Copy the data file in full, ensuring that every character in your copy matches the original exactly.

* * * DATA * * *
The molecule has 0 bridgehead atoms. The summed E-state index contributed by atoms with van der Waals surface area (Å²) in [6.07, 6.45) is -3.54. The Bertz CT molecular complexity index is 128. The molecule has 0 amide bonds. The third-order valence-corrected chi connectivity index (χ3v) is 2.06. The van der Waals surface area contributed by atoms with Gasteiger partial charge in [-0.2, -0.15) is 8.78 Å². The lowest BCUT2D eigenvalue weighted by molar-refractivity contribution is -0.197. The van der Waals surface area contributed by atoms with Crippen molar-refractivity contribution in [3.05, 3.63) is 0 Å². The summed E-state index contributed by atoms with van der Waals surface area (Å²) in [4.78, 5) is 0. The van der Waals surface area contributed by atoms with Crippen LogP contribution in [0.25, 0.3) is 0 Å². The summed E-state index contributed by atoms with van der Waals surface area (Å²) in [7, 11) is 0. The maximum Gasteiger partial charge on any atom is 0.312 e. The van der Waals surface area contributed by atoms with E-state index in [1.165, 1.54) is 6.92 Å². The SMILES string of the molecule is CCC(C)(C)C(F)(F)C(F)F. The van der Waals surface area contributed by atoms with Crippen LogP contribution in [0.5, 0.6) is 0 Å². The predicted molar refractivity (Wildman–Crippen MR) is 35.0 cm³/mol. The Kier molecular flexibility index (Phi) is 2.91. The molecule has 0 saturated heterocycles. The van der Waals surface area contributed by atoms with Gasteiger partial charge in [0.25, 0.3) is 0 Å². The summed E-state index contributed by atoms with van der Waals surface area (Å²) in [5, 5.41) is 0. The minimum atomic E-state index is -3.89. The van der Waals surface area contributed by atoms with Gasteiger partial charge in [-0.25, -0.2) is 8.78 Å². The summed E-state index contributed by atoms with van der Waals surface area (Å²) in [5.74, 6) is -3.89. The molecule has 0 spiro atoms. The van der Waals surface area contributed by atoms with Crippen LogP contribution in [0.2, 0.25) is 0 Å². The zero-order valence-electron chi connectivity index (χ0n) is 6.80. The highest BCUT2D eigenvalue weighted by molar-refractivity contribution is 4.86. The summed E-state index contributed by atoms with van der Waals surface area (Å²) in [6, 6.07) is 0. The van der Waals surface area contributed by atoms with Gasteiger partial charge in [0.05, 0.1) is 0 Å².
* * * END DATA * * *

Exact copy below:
The molecule has 0 bridgehead atoms. The summed E-state index contributed by atoms with van der Waals surface area (Å²) in [6.07, 6.45) is -3.54. The Bertz CT molecular complexity index is 128. The molecule has 0 amide bonds. The third-order valence-corrected chi connectivity index (χ3v) is 2.06. The van der Waals surface area contributed by atoms with Gasteiger partial charge in [-0.2, -0.15) is 8.78 Å². The lowest BCUT2D eigenvalue weighted by molar-refractivity contribution is -0.197. The van der Waals surface area contributed by atoms with Crippen molar-refractivity contribution in [3.05, 3.63) is 0 Å². The summed E-state index contributed by atoms with van der Waals surface area (Å²) in [4.78, 5) is 0. The van der Waals surface area contributed by atoms with Crippen LogP contribution in [0.25, 0.3) is 0 Å². The summed E-state index contributed by atoms with van der Waals surface area (Å²) in [7, 11) is 0. The maximum Gasteiger partial charge on any atom is 0.312 e. The van der Waals surface area contributed by atoms with E-state index in [1.165, 1.54) is 6.92 Å². The SMILES string of the molecule is CCC(C)(C)C(F)(F)C(F)F. The van der Waals surface area contributed by atoms with Crippen LogP contribution in [0.5, 0.6) is 0 Å². The predicted molar refractivity (Wildman–Crippen MR) is 35.0 cm³/mol. The Kier molecular flexibility index (Phi) is 2.91. The molecule has 0 saturated heterocycles. The van der Waals surface area contributed by atoms with Gasteiger partial charge in [0.25, 0.3) is 0 Å². The summed E-state index contributed by atoms with van der Waals surface area (Å²) in [5, 5.41) is 0. The minimum atomic E-state index is -3.89. The van der Waals surface area contributed by atoms with Gasteiger partial charge in [-0.25, -0.2) is 8.78 Å². The summed E-state index contributed by atoms with van der Waals surface area (Å²) in [5.74, 6) is -3.89. The molecule has 0 spiro atoms. The van der Waals surface area contributed by atoms with Crippen LogP contribution in [0.2, 0.25) is 0 Å². The zero-order valence-electron chi connectivity index (χ0n) is 6.80. The highest BCUT2D eigenvalue weighted by molar-refractivity contribution is 4.86. The summed E-state index contributed by atoms with van der Waals surface area (Å²) in [6, 6.07) is 0. The van der Waals surface area contributed by atoms with Gasteiger partial charge in [0.05, 0.1) is 0 Å².